BETA.HEALTH innovation grants aim to boost innovation projects at Danish hospitals.
Our goal is to ignite and accelerate the development of new or improved treatments and clinical solutions that benefit patients – and society at large.
This is an overview of our grant recipients.
Solnedgangkassen (Palliative Care Box) –Aalborg University Hospital
The Solnedgangkassen is designed to enable more patients to receive palliative care at home instead of in hospital.
Pathology AI - Rigshospitalet
Pathology AI aims to address the future shortage of pathologists by simplifying and speeding up the diagnostic process using digital image analysis.
TOLAC App – Hvidovre Hospital
For the past 50 years, the Danish healthcare system has collected detailed information on all deliveries.
fMRI Fingerprint - Rigshospitalet
The fMRI fingerprint is an optical fiber technology that allows electrostimulation during fMRI scans.
DoseTracker – Aarhus University Hospital
DoseTracker is a real-time software-enabled tool that monitors the dose of radiation given to moving anatomy during cancer treatments.
Evido - Odense University Hospital
One in four people has fatty liver disease without knowing it – and this condition can be asymptomatic for fifteen to thirty years.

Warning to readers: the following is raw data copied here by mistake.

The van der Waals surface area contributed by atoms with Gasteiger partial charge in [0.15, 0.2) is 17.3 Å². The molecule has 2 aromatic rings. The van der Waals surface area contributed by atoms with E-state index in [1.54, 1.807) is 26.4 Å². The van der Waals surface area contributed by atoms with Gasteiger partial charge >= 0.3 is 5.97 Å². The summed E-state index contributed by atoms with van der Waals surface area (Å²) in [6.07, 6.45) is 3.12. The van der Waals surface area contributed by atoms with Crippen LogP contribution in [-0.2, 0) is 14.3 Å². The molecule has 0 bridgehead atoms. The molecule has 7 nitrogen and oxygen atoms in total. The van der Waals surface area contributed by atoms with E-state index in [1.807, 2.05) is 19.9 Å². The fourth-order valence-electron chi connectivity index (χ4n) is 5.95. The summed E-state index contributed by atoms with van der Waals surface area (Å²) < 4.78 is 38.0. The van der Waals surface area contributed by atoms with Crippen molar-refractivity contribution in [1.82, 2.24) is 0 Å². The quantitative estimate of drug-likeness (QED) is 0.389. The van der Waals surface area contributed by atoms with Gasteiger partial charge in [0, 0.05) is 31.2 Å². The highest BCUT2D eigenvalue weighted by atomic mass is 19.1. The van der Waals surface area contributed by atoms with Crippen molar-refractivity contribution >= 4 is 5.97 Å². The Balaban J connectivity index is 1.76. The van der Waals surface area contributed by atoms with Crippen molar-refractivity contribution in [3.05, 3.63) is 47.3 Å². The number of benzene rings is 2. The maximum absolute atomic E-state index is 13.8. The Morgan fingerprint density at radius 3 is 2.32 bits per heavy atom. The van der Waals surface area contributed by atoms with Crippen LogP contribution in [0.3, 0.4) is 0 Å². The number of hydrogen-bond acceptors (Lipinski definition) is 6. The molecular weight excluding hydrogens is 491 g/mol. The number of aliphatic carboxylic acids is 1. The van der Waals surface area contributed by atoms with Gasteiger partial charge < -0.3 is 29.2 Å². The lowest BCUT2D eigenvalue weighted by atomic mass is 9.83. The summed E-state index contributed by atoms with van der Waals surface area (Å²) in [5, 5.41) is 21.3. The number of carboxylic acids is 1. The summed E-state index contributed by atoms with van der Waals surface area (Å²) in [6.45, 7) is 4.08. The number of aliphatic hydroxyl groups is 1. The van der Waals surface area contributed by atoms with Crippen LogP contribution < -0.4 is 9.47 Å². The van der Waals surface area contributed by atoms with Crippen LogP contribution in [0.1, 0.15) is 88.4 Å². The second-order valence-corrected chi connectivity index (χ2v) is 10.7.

Dermloop – Herlev and Gentofte University Hospital
Dermloop offers AI-augmented training, clinical feedback, and management of skin lesions suspicious for cancer.
Real-Time Surgical Data - Rigshospitalet
An upwards of 15% of surgical or injured patients experience avoidable complications, such as infections, thrombosis events or organ failure.
+priokritisk – Region Hospital Horsens
Clinical deterioration is a frequent and unfortunate occurrence among hospital patients.
Root of the Outbreak - Rigshospitalet
Today, only a very limited subset of antibiotic-resistant bacteria is sequenced. Hence, we only see the tip of the iceberg when it comes to bacterial outbreaks as there is also definite transmission with fully antibiotic-susceptible bacteria.
Mitigate - Rigshospitalet
Acute hospitalisation requires a special effort to involve patients in their own treatment and ensure that they're aware of their disease's progression – or the development of new symptoms requiring attention.